I am using the full intersection statistics because that’s what the state uses when it requests reporting information and when it releases reports. It is also how St. Petersburg was releasing reports before the cameras were installed. It is not explained why the city focuses only on camera approaches comparing to the non-camera full intersections.
That is a non-similar comparison, a bit like comparing apples and oranges, and is not consistent with older reports from the city or what the state standard is.
Even looking only at those segregated approach statistics, the crash decrease is still only -6.5 percent (which should be -6.6 percent if proper math was used).
Other Issues with the Report
The next discrepancy that I noticed after I requested the police crash reports for the second year at all of the camera intersections and the non-camera comparison intersections is that the number of reports I was given doesn’t match the second year total crashes in this report, no matter what date ranges I used to try to match them up. Then I looked at last year’s red-light camera report and I noticed that not even all of those numbers, which are supposed to be for the same time periods, match this second year report. How are we supposed to rely on the information in this report if these numbers don’t match?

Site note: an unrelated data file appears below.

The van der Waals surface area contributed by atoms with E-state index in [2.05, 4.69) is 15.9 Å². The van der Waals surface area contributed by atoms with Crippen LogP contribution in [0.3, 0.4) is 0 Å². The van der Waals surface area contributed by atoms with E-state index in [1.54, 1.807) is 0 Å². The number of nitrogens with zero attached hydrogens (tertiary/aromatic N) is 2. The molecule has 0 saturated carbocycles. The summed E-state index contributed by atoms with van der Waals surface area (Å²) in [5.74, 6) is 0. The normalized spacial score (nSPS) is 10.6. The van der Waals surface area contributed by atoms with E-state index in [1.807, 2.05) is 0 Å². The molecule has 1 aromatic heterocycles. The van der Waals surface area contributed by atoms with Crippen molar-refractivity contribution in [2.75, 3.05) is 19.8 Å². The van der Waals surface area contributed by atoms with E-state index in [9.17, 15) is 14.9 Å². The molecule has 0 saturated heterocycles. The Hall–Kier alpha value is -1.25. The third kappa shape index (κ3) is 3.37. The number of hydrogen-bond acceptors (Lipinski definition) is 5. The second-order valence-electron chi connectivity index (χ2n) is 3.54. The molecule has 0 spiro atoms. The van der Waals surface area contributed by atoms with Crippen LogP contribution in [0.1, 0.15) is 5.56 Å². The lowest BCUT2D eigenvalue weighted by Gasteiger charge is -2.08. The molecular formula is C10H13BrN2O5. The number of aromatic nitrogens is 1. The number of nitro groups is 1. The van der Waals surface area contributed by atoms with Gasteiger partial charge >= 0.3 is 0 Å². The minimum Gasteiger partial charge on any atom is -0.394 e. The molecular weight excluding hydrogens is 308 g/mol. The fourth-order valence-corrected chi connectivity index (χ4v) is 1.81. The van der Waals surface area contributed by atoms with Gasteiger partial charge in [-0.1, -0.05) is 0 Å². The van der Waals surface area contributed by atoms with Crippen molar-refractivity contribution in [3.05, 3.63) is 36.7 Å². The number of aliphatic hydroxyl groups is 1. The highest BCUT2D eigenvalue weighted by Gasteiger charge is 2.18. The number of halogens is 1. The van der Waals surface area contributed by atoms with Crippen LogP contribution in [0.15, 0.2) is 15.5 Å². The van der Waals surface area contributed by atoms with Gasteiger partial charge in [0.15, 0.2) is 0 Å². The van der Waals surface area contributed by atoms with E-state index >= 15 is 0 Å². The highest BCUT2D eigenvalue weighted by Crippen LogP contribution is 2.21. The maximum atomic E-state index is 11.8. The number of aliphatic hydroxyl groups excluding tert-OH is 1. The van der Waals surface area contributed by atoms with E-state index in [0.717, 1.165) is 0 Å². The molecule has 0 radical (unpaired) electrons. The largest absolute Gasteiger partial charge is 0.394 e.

Another issue with this report is how these crashes are categorized. With the method they are using, a crash that involves someone turning right on red and hitting a pedestrian can only go in one of those two categories. So which one was chosen, and why aren’t these crashes flagged instead of categorized so you can see the whole picture of what all of the factors in these crashes are? The angle crashes category is claimed to only be “non red light related”, but there is no “red light related angle crash” category, so how can those two ever be compared? This categorization technique is unique to St. Petersburg and is not used in any of the academic research on this subject, because it gives a very incomplete picture of the data. That is also true of their choice to ignore other major crash factors, such as impaired driving.